Sounds good. I only own one UV filter, a Hama which is "midrange" as far as that goes for filters. (it cost about 60 DM for 72mm).
What lens(es) do you use?
The weather here is autumnish. If it weren't for my great love of cooking, coffee and jazz, I'd be depressed.
come on, sun!
#6. "RE: UV filters.. how do they work?" | In response to Reply # 5Mon 17-Jul-00 03:42 PM
OK, How about we use a humble 50mm f1.8 Nikkor for our tests? Have you got one of those? Got an idea about a haze test... and I really mean HAZE, Mike! As soon as the weather changes, I'll take a Piper Cherokee up to about 5000 feet and shoot off some slide film out of the clear side panel. You can't do serious photography with one of these, because the wing gets in the way, but if I have a brave volunteer take the filter on and off we should see some results.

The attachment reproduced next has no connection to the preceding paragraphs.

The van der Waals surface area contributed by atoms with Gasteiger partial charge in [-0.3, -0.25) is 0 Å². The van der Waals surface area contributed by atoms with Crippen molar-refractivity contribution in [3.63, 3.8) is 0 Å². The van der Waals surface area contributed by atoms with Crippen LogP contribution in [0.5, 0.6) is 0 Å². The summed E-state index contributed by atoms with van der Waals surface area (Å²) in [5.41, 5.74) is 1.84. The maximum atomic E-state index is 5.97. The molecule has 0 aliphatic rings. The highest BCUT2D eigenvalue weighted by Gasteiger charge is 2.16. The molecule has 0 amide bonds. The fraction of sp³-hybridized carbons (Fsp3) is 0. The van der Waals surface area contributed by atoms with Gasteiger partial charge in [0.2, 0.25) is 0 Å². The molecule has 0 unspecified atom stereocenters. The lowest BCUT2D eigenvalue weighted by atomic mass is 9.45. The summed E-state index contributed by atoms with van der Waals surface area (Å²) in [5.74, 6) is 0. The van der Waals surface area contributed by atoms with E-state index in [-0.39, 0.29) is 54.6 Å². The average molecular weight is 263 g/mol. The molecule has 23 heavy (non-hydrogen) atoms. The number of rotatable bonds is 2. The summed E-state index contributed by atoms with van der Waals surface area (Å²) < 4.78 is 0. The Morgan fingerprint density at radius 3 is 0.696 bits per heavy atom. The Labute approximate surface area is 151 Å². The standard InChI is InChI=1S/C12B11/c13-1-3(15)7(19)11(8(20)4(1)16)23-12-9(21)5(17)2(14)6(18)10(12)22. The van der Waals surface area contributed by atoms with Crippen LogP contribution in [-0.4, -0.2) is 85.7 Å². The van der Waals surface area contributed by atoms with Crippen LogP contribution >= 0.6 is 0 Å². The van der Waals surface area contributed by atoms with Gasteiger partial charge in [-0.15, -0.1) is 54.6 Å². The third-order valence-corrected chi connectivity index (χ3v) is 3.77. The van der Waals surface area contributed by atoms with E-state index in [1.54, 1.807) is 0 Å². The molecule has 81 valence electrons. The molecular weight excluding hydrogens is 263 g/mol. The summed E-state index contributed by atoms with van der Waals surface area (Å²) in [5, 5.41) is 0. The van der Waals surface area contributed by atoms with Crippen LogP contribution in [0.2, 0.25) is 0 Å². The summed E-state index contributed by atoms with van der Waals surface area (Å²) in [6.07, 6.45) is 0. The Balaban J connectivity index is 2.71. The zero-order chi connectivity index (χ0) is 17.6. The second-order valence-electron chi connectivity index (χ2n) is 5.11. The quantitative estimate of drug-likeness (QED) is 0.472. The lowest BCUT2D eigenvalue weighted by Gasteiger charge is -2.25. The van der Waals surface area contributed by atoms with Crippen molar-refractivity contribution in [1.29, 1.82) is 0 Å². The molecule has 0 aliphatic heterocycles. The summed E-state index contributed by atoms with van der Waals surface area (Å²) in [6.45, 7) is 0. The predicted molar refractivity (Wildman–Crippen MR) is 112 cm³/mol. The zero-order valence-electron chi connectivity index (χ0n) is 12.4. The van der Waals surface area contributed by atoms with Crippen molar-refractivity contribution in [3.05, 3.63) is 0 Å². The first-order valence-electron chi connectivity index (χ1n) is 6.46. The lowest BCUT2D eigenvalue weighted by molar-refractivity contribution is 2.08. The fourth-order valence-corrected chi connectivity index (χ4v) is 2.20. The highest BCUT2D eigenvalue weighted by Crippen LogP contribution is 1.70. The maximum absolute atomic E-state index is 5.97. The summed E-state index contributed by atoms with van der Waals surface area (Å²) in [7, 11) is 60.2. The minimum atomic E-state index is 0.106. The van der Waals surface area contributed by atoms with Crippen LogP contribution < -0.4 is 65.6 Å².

By the way, you Netherlands folks must have some incredible pilots! We were in Holland last year, and they were flying little Cessnas back and forth along the coast in 30 - 40 knot gusting winds, no problem! I guess all you'd have to do to get airborne off the runway would be to just take your feet off the brakes...
#7. "RE: UV filters.. how do they work?" | In response to Reply # 6Tue 18-Jul-00 04:41 AM
I don't own one, but I'm sure I can rent one for a week or so.
I'm not sure how much effect my filter will have (Hama M72 UV390 0-haze) but it's worth the try =)
I only have a drivers liscence, no controlled airxperience. (yet..
If someone can pilot a light prop through 30-40 knots, I have a deep respect for that person. Either they know their plane in and out, or they're insane. either way, they rate high in my book =)
#8. "RE: UV filters.. how do they work?" | In response to Reply # 7Tue 18-Jul-00 04:51 AM
Aviation and insanity go hand in hand, believe me!
PLEASE don't spend any money! Anyway, your 28-300 Tamron will do fine - we're not testing lenses, we just want to see if UV filters actually cut down haze, right? This is about as non-scientific as it gets...